Making Art with Growing Neural Gas

Introduction

I’ve been trying to make that type of art style for quite some time. I applied SOFM to the images, but in most cases it was unsuccessful, mostly because SOFM requires predefined size and structure of the network. With such a requirement it’s difficult to construct tool that converts image to nice art style. Later, I’ve learned more about Growing Neural Gas and it helped to resolve main issues with SOFM. In this article, I want to explain how this type of art style can be generated from the image. At the end, I will cover some of the similar, but less successful application with growing neural gas for image processing that I’ve been trying to develop.

Image Processing Pipeline

Images are not very natural data structure for most of the machine learning algorithms and Growing Neural Gas (GNG) is not an exception. For this reason, we need to represent input image in format that will be understandable for the network. The right format for the GNG would be set of data points. In addition, these data points have to somehow resemble original image. In order to do it, we can binarize our image and after that, every pixel on the image will be either black or white. Each black pixel we can use as a data point and pixel’s position as a feature. In this way, we would be able to extract topological structure of the image and store it as set of data points.

Conversion from the color image to binary image requires three simple image processing steps that we will apply in sequential way.

1. We need to load our image first

# skimage version 0.13.1
from skimage import data, img_as_float

astro = img_as_float(data.astronaut())
astro = astro[30:180, 150:300]

2. Convert color image to grayscale

from skimage import color
astro_grey = color.rgb2grey(astro)

3. Apply gaussian blurring. It will allow us to reduce image detalization.

from skimage.filters import gaussian
blured_astro_grey = gaussian(astro_grey, sigma=0.6)

4. Find binarization threshold and convert to the black color every pixel that below this threshold.

from skimage.filters import threshold_otsu
# Increase threshold in order to add more
# details to the binarized image
thresh = threshold_otsu(astro_grey) + 0.1
binary_astro = astro_grey < thresh


In some cases, it might be important to adjust threshold in order to be able to capture all important details. In this example, I added 0.1 to the threshold.

And finally, from the binary image it’s easy to make data points.

data = []
for (x, y), value in np.ndenumerate(binary_astro):
if value == 1:
data.append([y, -x])

plt.scatter(*np.array(data).T)


In the image there are so many data points that it’s not clear if it’s really just a set of data points. But if you zoom in you will see that they really are.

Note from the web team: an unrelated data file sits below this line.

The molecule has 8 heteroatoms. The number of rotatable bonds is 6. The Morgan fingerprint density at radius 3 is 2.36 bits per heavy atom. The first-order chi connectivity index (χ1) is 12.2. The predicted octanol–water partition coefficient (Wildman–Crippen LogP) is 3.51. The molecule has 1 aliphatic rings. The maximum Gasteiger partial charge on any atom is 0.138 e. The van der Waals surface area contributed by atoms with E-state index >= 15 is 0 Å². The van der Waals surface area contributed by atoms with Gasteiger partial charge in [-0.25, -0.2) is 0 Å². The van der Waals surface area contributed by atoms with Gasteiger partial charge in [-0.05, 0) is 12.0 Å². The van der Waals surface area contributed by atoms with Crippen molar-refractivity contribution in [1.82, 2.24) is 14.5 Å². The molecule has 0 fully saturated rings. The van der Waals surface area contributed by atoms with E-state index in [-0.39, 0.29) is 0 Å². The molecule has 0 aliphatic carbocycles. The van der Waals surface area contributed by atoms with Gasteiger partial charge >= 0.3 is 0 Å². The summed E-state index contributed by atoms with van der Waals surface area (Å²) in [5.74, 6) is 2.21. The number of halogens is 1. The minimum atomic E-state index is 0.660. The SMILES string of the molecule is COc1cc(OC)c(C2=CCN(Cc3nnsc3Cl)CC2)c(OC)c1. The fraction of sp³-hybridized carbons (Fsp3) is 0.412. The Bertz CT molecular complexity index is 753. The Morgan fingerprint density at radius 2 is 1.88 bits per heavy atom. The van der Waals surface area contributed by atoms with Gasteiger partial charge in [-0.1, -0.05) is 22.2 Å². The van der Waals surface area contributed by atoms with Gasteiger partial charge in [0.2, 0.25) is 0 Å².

We prepared our data and now we need to learn a bit more about GNG network.

Growing Neural Gas

Growing Neural Gas is very simple algorithm and it’s really easy to visualize it. From the animation above you can see how it learns shape of the data. Network, typically, starts with two random points and expands over the space.

In the original paper [1], algorithm looks a bit complicated with all variables and terminology, but in reality it’s quite simple. Simplified version of the algorithm might look like this:

1. Pick one data point at random (red data point).

Blue region represents large set of data points that occupy space in the form of a unit circle. And green points connected with black lines is our GNG network. Green points are neurons and black line visualize connection between two neurons.

2. Find two closest neurons (blue data points) to the sampled data point and connect these neurons with an edge.

3. Move closest neuron towards the data point. In addition, you can move neurons, that connected by the edge with closest neuron, towards the same point.

4. Each neuron has error that accumulates over time. For every updated neuron we have to increase error. Increase per each neuron equal to the distance (euclidean) from this neuron to the sampled data point. The further the neuron from the data point the larger the error.

5. Remove edges that haven’t been updated for a while (maybe after 50, 100 or 200 iterations, up to you). In case if there are any neurons that doesn’t have edges then we can remove them too.

1. From time to time (maybe every 100 or 200 iterations) we can find neuron that has largest accumulated error. For this neuron we can find it’s neighbour with the highest accumulated error. In the middle way between them we can create new neuron (blue data point) that will be automatically connected to these two neurons and original edge between them will be destroyed.